Indices

A database table typically has an index column. Early on in computing, such an index might have been limited to a single byte, but bytes weren’t always 8 bits long, but that might have meant early databases were limited to 128, 256, 512, perhaps 2048 or 4096 records. Once we standardized on a byte length of 8 bits, and once we started storing more and more data in databases, we had 16-bit and then 32-bit numbers for indices. For some reason, most databases still use signed integers for these, limiting the number of unique numbers to 32,768 or 2,147,483,648 records. Now, 2.1 billion is probably more records than most people use, but Google or Facebook deals with databases on that scale all the time. They don’t use these types of database structures, but the scale is important. If you switch to use unsigned integers, you get nearly 4.3 billion numbers. MySQL allows you to specify a signed 64-bit number for an index: 9.2 quintillion. Even for Google or Facebook that’s probably enough. However, there are more possibilities. An unsigned 64-bit number is 18.4 quintillion. An unsigned 128-bit number is 340 undecillion. Now, one method of generating unique IDs is simply counting up: 0, 1, 2, … 340 undecillion, etc. There are, however, procedural ways of generating random(ish) 128-bit unique IDs. Though the output is 128-bits long, there are limitations, meaning it’s only got 5.3 undecillion possible combinations. The birthday problem gives a 50% probability of a collision after 2.7 quintillion randomly generated unique IDs.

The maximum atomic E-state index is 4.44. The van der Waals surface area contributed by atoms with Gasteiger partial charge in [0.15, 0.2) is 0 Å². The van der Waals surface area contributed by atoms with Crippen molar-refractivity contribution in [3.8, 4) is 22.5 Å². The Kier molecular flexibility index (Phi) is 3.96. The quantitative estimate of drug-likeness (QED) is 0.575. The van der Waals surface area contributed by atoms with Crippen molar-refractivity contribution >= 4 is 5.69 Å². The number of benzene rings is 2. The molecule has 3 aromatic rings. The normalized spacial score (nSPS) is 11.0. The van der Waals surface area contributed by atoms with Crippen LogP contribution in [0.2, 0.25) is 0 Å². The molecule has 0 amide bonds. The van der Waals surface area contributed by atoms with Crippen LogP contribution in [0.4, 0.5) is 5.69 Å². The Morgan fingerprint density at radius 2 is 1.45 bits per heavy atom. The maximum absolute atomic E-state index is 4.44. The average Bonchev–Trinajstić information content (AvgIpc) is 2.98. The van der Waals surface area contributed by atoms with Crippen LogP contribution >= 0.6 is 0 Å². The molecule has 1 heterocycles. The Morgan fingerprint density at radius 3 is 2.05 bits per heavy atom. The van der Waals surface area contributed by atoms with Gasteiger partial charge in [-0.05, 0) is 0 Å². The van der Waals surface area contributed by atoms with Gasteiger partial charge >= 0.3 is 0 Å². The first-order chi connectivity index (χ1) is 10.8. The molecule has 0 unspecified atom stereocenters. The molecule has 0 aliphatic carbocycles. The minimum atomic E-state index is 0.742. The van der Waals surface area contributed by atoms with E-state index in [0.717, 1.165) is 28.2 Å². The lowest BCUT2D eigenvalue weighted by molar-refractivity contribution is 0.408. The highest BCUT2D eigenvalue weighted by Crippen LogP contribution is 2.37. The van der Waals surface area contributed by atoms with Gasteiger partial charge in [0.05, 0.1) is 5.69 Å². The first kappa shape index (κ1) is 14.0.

Exact(ish) numbers:

2.7 quintillion: 2,714,922,669,395,445,311.9212030374141782570788350112707255…

5.3 undecillion: 5,316,911,983,139,663,491,615,228,241,121,378,304

340 undecillion: 340,282,366,920,938,463,463,374,607,431,768,211,456

9.2 quintillion: 9,223,372,036,854,775,808

18.4 quintillion: 18,446,744,073,709,551,616

4.3 billion: 4,294,967,296